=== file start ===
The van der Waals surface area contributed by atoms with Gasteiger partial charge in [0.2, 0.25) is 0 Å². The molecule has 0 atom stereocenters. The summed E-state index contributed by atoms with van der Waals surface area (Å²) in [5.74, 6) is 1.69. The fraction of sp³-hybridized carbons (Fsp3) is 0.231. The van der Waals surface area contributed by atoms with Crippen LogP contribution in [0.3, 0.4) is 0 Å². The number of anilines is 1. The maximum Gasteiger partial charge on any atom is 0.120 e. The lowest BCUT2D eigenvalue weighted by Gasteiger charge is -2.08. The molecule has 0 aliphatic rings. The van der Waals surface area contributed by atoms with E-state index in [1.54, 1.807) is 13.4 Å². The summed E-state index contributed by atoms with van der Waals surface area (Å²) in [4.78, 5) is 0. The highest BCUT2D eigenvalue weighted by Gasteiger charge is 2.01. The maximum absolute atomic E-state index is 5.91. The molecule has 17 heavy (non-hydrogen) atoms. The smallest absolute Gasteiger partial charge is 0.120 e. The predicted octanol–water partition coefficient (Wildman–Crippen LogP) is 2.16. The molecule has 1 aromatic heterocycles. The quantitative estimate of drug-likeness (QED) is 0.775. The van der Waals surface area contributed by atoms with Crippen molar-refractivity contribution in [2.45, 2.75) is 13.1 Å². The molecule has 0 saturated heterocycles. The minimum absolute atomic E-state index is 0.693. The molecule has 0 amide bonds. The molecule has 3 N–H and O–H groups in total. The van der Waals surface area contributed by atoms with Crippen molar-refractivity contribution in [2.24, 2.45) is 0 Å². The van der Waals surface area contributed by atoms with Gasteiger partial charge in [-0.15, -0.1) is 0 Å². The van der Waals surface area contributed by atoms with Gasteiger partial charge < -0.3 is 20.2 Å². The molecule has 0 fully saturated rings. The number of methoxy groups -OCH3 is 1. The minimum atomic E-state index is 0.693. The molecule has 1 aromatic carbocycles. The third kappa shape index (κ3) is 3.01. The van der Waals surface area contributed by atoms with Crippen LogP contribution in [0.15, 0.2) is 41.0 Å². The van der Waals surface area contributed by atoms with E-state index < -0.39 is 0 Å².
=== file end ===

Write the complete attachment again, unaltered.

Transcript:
The van der Waals surface area contributed by atoms with Gasteiger partial charge in [0.2, 0.25) is 0 Å². The molecule has 0 atom stereocenters. The summed E-state index contributed by atoms with van der Waals surface area (Å²) in [5.74, 6) is 1.69. The fraction of sp³-hybridized carbons (Fsp3) is 0.231. The van der Waals surface area contributed by atoms with Crippen LogP contribution in [0.3, 0.4) is 0 Å². The number of anilines is 1. The maximum Gasteiger partial charge on any atom is 0.120 e. The lowest BCUT2D eigenvalue weighted by Gasteiger charge is -2.08. The molecule has 0 aliphatic rings. The van der Waals surface area contributed by atoms with E-state index in [1.54, 1.807) is 13.4 Å². The summed E-state index contributed by atoms with van der Waals surface area (Å²) in [4.78, 5) is 0. The highest BCUT2D eigenvalue weighted by Gasteiger charge is 2.01. The maximum absolute atomic E-state index is 5.91. The molecule has 17 heavy (non-hydrogen) atoms. The smallest absolute Gasteiger partial charge is 0.120 e. The predicted octanol–water partition coefficient (Wildman–Crippen LogP) is 2.16. The molecule has 1 aromatic heterocycles. The quantitative estimate of drug-likeness (QED) is 0.775. The van der Waals surface area contributed by atoms with Crippen molar-refractivity contribution in [2.45, 2.75) is 13.1 Å². The molecule has 0 saturated heterocycles. The minimum absolute atomic E-state index is 0.693. The molecule has 0 amide bonds. The molecule has 3 N–H and O–H groups in total. The van der Waals surface area contributed by atoms with Crippen molar-refractivity contribution in [2.24, 2.45) is 0 Å². The van der Waals surface area contributed by atoms with Gasteiger partial charge in [-0.15, -0.1) is 0 Å². The van der Waals surface area contributed by atoms with Gasteiger partial charge < -0.3 is 20.2 Å². The molecule has 0 fully saturated rings. The number of methoxy groups -OCH3 is 1. The minimum atomic E-state index is 0.693. The molecule has 1 aromatic carbocycles. The third kappa shape index (κ3) is 3.01. The van der Waals surface area contributed by atoms with Crippen LogP contribution in [0.15, 0.2) is 41.0 Å². The van der Waals surface area contributed by atoms with E-state index < -0.39 is 0 Å².